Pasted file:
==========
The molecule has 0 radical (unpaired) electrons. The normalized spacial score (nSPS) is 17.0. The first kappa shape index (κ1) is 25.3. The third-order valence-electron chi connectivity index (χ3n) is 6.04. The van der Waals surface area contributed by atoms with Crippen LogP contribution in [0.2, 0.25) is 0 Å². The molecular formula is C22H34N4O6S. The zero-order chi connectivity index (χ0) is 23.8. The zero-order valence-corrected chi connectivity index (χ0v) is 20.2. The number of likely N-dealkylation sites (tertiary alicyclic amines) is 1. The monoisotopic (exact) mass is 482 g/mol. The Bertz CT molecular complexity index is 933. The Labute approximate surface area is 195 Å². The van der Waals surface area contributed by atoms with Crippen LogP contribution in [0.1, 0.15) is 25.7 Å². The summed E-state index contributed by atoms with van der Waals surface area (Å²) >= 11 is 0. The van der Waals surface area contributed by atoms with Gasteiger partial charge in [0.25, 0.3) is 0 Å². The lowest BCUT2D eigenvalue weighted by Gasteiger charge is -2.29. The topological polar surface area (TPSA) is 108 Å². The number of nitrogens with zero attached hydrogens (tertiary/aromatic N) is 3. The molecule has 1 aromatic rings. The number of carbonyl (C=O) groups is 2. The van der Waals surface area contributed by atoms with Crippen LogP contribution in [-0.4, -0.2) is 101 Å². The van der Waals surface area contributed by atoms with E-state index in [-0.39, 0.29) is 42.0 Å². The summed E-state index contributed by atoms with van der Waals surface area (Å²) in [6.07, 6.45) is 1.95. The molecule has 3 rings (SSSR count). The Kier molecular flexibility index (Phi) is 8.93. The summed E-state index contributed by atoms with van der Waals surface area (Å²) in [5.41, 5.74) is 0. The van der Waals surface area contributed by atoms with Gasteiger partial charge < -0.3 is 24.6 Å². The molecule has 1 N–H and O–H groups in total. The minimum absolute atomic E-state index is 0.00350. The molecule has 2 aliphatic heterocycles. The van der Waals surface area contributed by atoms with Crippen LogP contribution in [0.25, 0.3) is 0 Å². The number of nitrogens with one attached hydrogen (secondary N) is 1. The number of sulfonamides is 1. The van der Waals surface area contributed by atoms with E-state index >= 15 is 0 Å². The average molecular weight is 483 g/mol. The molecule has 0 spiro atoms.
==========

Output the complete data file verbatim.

The molecule has 0 radical (unpaired) electrons. The normalized spacial score (nSPS) is 17.0. The first kappa shape index (κ1) is 25.3. The third-order valence-electron chi connectivity index (χ3n) is 6.04. The van der Waals surface area contributed by atoms with Crippen LogP contribution in [0.2, 0.25) is 0 Å². The molecular formula is C22H34N4O6S. The zero-order chi connectivity index (χ0) is 23.8. The zero-order valence-corrected chi connectivity index (χ0v) is 20.2. The number of likely N-dealkylation sites (tertiary alicyclic amines) is 1. The monoisotopic (exact) mass is 482 g/mol. The Bertz CT molecular complexity index is 933. The Labute approximate surface area is 195 Å². The van der Waals surface area contributed by atoms with Crippen LogP contribution in [0.1, 0.15) is 25.7 Å². The summed E-state index contributed by atoms with van der Waals surface area (Å²) >= 11 is 0. The van der Waals surface area contributed by atoms with Gasteiger partial charge in [0.25, 0.3) is 0 Å². The lowest BCUT2D eigenvalue weighted by Gasteiger charge is -2.29. The topological polar surface area (TPSA) is 108 Å². The number of nitrogens with zero attached hydrogens (tertiary/aromatic N) is 3. The molecule has 1 aromatic rings. The number of carbonyl (C=O) groups is 2. The van der Waals surface area contributed by atoms with Crippen LogP contribution in [-0.4, -0.2) is 101 Å². The van der Waals surface area contributed by atoms with E-state index in [-0.39, 0.29) is 42.0 Å². The summed E-state index contributed by atoms with van der Waals surface area (Å²) in [6.07, 6.45) is 1.95. The molecule has 3 rings (SSSR count). The Kier molecular flexibility index (Phi) is 8.93. The summed E-state index contributed by atoms with van der Waals surface area (Å²) in [5.41, 5.74) is 0. The van der Waals surface area contributed by atoms with Gasteiger partial charge < -0.3 is 24.6 Å². The molecule has 1 N–H and O–H groups in total. The minimum absolute atomic E-state index is 0.00350. The molecule has 2 aliphatic heterocycles. The van der Waals surface area contributed by atoms with Crippen LogP contribution in [0.25, 0.3) is 0 Å². The number of nitrogens with one attached hydrogen (secondary N) is 1. The number of sulfonamides is 1. The van der Waals surface area contributed by atoms with E-state index >= 15 is 0 Å². The average molecular weight is 483 g/mol. The molecule has 0 spiro atoms.